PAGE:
Bruce Berkowitz's Fairholme Capital has filed a 13D on shares of American International Group (AIG). Due to activity on September 16th, Fairholme has disclosed a 24.4% ownership stake in AIG with 32,909,500 shares. This is a very slight increase over Fairholme's previous AIG position. Berkowitz's most recent purchase came on September 15th, buying 1,000 shares at $36.04.

What's interesting here is that he had previously filed a 13G indicating a passive stake. With the filing of a 13D, he has signaled activist intent. Yet within the filing itself, he did not necessarily lay out a tentative plan of action. Typically, an investor filing a 13D will try to shake up the board, consult with management regarding strategy, or take some sort of action in an attempt to generate shareholder value.

Fairholme originally started an AIG position back in March of this year. He initiated his stake with 20% of some tranches of convertible debt, other AIG bonds, as well as 13 million shares of common stock. In other ownership, David Tepper's hedge fund Appaloosa Management had previously bet on AIG's 8.175 junior subordinated debt. Tepper argued that there was a mis-pricing due to a misunderstanding of AIG's capital structure. Berkowitz's credit positions give him additional layers of protection, but his equity stake is harder to fully understand. Some analysts have likened shares of AIG to spinning the roulette wheel while others have found value and believe AIG can earn $8 billion or so in 2011.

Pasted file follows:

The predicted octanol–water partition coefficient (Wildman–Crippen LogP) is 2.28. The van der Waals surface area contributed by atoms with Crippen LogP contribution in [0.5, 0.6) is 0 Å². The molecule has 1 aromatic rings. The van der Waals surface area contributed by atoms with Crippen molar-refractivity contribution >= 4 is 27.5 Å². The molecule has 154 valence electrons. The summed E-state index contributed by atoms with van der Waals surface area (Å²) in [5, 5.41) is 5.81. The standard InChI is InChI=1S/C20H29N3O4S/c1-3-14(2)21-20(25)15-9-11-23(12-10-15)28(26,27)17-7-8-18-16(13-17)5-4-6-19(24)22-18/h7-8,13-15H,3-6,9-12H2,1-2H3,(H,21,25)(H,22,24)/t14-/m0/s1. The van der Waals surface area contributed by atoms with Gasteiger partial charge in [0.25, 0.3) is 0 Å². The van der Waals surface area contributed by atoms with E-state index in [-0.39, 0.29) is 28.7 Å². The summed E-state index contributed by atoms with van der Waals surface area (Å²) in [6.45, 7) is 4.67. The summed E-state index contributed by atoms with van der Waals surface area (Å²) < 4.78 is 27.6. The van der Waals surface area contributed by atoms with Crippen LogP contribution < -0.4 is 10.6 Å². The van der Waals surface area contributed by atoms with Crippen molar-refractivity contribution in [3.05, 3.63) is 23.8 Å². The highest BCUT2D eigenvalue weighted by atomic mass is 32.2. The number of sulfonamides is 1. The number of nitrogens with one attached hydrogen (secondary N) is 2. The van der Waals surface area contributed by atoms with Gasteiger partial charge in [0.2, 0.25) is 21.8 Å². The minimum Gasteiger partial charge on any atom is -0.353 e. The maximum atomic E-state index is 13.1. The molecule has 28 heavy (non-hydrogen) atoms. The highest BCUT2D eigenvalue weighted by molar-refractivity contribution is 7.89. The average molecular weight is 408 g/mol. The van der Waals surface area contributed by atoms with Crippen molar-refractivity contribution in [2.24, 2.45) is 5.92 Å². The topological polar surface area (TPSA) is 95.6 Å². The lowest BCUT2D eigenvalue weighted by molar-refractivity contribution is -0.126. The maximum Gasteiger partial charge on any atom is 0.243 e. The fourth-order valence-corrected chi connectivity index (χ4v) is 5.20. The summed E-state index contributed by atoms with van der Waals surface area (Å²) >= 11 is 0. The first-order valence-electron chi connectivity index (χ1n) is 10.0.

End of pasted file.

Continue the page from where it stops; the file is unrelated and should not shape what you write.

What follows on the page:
So, what's Berkowitz's investment thesis? He has previously argued that the government's involvement has 'cleansed' the company and that AIG can move forward as a free entity in 2011. In the past, Berkowitz opined that the company has the ability to pay back taxpayers and the Treasury, emerging as a smaller organization by selling off assets such as AIA and Alico. The overriding thesis in Berkowitz's portfolio overall has been 'recovery.' In terms of his firm's other positions, we've detailed Fairholme's MBIA stake, as well as their new position in Morgan Stanley (MS).

Berkowitz's investment could possibly be best served if AIG could offload AIA for more than 1x book value somehow down the road. In recent developments, it appears as though AIA will raise up to $15 billion in a Hong Kong IPO. Additionally, the troubled firm has neared a deal to sell two of its Japanese life insurance companies to Prudential for $4-5 billion combined. Selling assets and raising capital to payback taxpayers has been the CEO's number one priority. Also, AIG is said to be evaluating options regarding its Nan Shan Life Insurance ownership stake.

As if AIG wasn't a complicated mess to start with, you can't forget the fact that the government also has a massive stake in the company (ya know, from when they saved them). Apparently, AIG and the government are in talks to speedup the repayment of US taxpayers, allowing the company to gain independence again. This plan essentially converts the government's $49 billion worth of preferred shares into common shares. Such a scenario means that the government would own over 90% of the company (up from its current almost 80% stake). These common shares would then eventually be sold off to private investors.

Breaking down what is owed to taxpayers, it's clear there's still plenty of work ahead. The Federal Reserve of New York owns $26 billion worth of preferred interests in AIA and Alico. This amount is most likely to be repaid by the sale of the units. Further AIG asset sales will be required to pay back the $20 billion in secured debt owed to the New York Fed. Also, don't forget the $29 billion from Maiden Lane II and Maiden Lane III (financed by the New York Fed). This figure will most likely be repaid via the securities those companies own. Lastly (as mentioned above), the Treasury Department owns $49 billion worth of preferred shares, likely to be converted into common and then sold.